A top U.S. security official threatened the North with other options including a “preventive war.” In an interview with MSNBC, done earlier in the week and broadcast on Saturday before the UN vote, National Security Advisor H.R. McMaster discussed a military action.

“What you’re asking is are we preparing plans for a preventive war, right?” he said, adding that U.S. President Donald Trump has been clear that a nuclear-armed North Korea threatening the United States is intolerable. “So of course, we have to provide all options to do that. And that includes a military option,” he said.

Still, he said the United States wants to resolve the situation “short of what would be a very costly war in terms of the suffering of, mainly, the South Korean people.”

North Korea reacted with furor, threatening to turn the United States into a “sea of fire.”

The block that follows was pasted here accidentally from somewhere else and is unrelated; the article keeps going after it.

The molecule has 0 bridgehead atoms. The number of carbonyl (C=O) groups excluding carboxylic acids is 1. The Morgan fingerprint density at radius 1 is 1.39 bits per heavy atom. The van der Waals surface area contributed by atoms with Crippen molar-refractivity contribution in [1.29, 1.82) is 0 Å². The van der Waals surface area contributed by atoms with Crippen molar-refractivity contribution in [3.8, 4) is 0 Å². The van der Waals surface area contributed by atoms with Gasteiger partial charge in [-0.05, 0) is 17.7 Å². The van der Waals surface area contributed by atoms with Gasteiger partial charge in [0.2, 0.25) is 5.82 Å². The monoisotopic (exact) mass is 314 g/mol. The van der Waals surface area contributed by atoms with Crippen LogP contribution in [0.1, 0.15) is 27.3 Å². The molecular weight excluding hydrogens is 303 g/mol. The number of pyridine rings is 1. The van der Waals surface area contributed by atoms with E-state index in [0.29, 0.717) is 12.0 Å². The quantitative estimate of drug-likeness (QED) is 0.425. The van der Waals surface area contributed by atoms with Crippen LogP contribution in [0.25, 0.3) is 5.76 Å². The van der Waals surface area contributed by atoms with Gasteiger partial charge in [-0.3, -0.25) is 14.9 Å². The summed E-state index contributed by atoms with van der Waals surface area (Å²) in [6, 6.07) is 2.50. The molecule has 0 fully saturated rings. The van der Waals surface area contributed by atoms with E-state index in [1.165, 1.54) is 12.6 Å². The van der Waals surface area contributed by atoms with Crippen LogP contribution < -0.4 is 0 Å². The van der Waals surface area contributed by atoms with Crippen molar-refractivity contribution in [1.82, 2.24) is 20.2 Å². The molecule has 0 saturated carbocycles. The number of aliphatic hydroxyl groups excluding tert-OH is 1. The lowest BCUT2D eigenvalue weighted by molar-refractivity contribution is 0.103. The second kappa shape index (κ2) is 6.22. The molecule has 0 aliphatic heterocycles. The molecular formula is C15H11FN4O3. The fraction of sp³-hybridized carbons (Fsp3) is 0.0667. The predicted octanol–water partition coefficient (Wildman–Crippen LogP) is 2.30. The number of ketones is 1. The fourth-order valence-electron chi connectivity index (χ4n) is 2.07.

“If the United States dares to touch our country by brandishing nuclear sticks and batons of sanctions, the U.S. mainland will fall into an unimaginable sea of fire,” the Rodong Sinmun of the North’s Workers’ Party said in a commentary Sunday. “The insanity Trump and his followers show to escape today’s crisis will awaken our military and people and add more justification to own nuclear arms.”

In another editorial, the mouthpiece of the North also warned of severe consequences to the South and demanded that the Moon Jae-in administration stop supporting U.S.-led sanctions.

All 15 members of the Security Council, including the North’s longtime allies China and Russia, approved the resolution. “The United Nations Security Council just voted 15-0 to sanction North Korea. China and Russia voted with us. Very big financial impact!” Trump wrote in a Twitter message.

The Moon Blue House said Sunday that it is satisfied with the resolution, dismissing the conservative opposition parties’ discontent that an oil embargo was not included.